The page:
A black face, heavily wrinkled, like a sheet of crumpled paper, stood—a totem—in the balcony of the four-roomed house. The face had remained for almost an hour, resignedly inhaling pungent tobacco smoke, sucking on a blackened pipe and trying its best to track the movements of three tiny bodies through the brush. The three children were playing hide-and-seek in the brush, a game they played regularly. One child would close his or her eyes, counting to ten or twenty, while the other two would run to find a hiding place. When the counting was done the seeker would begin his or her job of finding the hiders, wherever they might be. Like rats through the grass, they raced through the bush, the face watching them impassively. The sun was predictably sinking. Soon it would be dipping into the vastness of the Caribbean Sea. The face...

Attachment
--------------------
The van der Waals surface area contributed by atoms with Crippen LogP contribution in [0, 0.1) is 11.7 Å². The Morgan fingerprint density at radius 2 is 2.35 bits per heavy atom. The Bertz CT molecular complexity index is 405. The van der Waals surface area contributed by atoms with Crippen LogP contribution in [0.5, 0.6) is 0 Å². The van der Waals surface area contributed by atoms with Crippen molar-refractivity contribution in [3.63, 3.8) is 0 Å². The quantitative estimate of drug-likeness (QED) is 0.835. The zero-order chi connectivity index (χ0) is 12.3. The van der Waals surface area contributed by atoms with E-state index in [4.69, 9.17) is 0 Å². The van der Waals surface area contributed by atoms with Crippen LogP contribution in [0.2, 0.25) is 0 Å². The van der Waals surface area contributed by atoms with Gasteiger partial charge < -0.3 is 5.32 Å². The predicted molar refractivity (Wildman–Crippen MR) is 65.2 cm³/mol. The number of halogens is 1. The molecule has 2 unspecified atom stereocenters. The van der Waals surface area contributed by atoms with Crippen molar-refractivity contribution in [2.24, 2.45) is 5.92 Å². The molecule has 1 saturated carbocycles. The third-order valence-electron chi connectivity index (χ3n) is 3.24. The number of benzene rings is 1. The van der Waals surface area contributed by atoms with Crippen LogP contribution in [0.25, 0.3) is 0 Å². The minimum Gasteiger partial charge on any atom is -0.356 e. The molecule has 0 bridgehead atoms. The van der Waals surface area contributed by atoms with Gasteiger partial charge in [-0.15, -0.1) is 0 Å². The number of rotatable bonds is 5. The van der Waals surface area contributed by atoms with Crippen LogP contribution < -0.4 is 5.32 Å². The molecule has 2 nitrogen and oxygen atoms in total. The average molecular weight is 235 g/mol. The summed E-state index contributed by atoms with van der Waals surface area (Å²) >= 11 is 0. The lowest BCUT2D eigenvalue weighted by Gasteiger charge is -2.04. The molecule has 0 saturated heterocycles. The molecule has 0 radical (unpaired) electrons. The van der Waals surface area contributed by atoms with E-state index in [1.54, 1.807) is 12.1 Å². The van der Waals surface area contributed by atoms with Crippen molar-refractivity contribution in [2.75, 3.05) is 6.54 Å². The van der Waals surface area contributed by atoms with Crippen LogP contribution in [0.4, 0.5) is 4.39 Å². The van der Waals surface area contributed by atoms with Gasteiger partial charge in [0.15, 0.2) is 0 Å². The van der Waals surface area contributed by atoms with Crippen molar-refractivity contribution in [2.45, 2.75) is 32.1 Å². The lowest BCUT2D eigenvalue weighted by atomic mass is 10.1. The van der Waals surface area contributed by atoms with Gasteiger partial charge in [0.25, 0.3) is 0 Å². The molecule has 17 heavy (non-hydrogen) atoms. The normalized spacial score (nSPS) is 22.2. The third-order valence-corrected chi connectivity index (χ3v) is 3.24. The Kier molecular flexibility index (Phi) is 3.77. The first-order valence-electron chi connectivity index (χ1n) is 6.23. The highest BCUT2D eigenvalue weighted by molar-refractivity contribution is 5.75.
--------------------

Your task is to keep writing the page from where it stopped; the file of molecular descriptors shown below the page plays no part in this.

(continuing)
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Damian Femi Rene; Tia. Small Axe 1 July 2015; 19 (2 (47)): 127–137. doi: https://doi.org/10.1215/07990537-3139262
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